A timely and powerful
symbol of the recognition
by Scotland's Islamic communities of their national identity.
The histories of Scotland and Islam
reveal that the two great civilizations have made an immense contribution to humanity.
The visual weaving together
of Scottish and Islamic cultural heritages brings a profound sense of historical continuity for future generations.
Just as the Scottish Enlightenment produced great thinkers whose ideas spread throughout the world as part of the Scottish diaspora, so too has Islamic scholarship brought enlightenment to the Western world. Medieval and Renaissance scholars established chairs of Arabic at Oxford and Cambridge Universities to study Arabic texts on mathematics, astronomy and medicine. In 1583, the University of Edinburgh's Faculty of Medicine was founded on the model established at the University of Padua in the 16th century where the standard medical texts were Muslim scholar Avicenna's The Book of Healing and The Canon of Medicine.
Recent studies show that Muslims in Scotland are more likely to identify themselves as Scottish than Muslims in England are to identify as English, suggesting that the Scottish education system and media are more fair-minded, egalitarian and enlightened than in England. This is something to celebrate and promote as communities with dual heritage seek to overcome religious intolerance and cultural discrimination. Scotland is thus in the vanguard for the creation of new citizens with a combined sensibility of nationality, religion and ethnicity.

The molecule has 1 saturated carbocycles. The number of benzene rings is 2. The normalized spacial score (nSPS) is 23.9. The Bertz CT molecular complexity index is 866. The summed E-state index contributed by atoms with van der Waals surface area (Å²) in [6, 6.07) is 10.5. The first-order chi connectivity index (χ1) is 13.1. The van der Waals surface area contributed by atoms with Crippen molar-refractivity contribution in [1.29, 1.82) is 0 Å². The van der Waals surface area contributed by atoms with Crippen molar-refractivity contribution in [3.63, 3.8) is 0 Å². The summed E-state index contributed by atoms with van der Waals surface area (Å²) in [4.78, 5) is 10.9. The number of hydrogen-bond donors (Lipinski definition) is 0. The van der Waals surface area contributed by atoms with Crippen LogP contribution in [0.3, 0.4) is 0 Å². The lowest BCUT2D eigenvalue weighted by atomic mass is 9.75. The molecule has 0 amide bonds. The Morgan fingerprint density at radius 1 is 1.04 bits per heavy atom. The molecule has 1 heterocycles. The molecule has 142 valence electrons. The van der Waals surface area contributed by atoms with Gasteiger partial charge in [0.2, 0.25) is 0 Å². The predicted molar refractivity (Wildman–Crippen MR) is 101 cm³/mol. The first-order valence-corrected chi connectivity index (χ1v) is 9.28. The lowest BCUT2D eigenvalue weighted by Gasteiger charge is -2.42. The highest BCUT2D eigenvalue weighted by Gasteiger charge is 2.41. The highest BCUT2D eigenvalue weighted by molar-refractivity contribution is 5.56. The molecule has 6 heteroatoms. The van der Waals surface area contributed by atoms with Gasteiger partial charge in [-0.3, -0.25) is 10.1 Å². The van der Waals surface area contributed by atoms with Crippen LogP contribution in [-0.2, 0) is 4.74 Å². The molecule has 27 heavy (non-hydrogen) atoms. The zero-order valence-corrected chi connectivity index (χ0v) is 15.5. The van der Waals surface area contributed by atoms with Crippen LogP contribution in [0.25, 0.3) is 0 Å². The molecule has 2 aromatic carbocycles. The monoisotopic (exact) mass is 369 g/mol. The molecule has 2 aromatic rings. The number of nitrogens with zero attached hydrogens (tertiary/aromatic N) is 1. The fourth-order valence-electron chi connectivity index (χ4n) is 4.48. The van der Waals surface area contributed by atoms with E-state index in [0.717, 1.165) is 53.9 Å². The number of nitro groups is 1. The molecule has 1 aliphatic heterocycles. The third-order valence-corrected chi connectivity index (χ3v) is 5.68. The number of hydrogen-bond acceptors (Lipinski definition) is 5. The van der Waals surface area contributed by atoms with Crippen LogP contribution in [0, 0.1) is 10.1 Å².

This concept is further witness to the great shared traditions of Scottish enlightenment and Muslim scholarship that form an invisible bond for the two cultures. The Islamic Tartan is both a fitting symbol and a celebration of the contributions made to civilization by these two great cultures and intellectual traditions.
Scotland has welcomed immigrants from many countries over the centuries with Muslims coming to Scotland from the late 18th century onwards. The first settlers were sailors (lascars) from merchant ships which docked in Glasgow. Migrants continued to settle in Scotland with students, professionals, merchants and servants coming mainly from India, Pakistan, Yemen and Malaysia. After the Second World War, the Muslim migrant population grew substantially as Scotland offered a home to political and economic asylum seekers.
The Muslim Mission or Jamiat Ittehadul Muslimin was established in Glasgow in 1940 and since then Muslims in Scotland have become an increasingly influential part of society. The 2001 census estimated that 42,550 Muslims lived in Scotland and today the figure is likely to be around 75,000. The biggest proportion lives in Glasgow where the mosque built in 1983 is the largest in Scotland.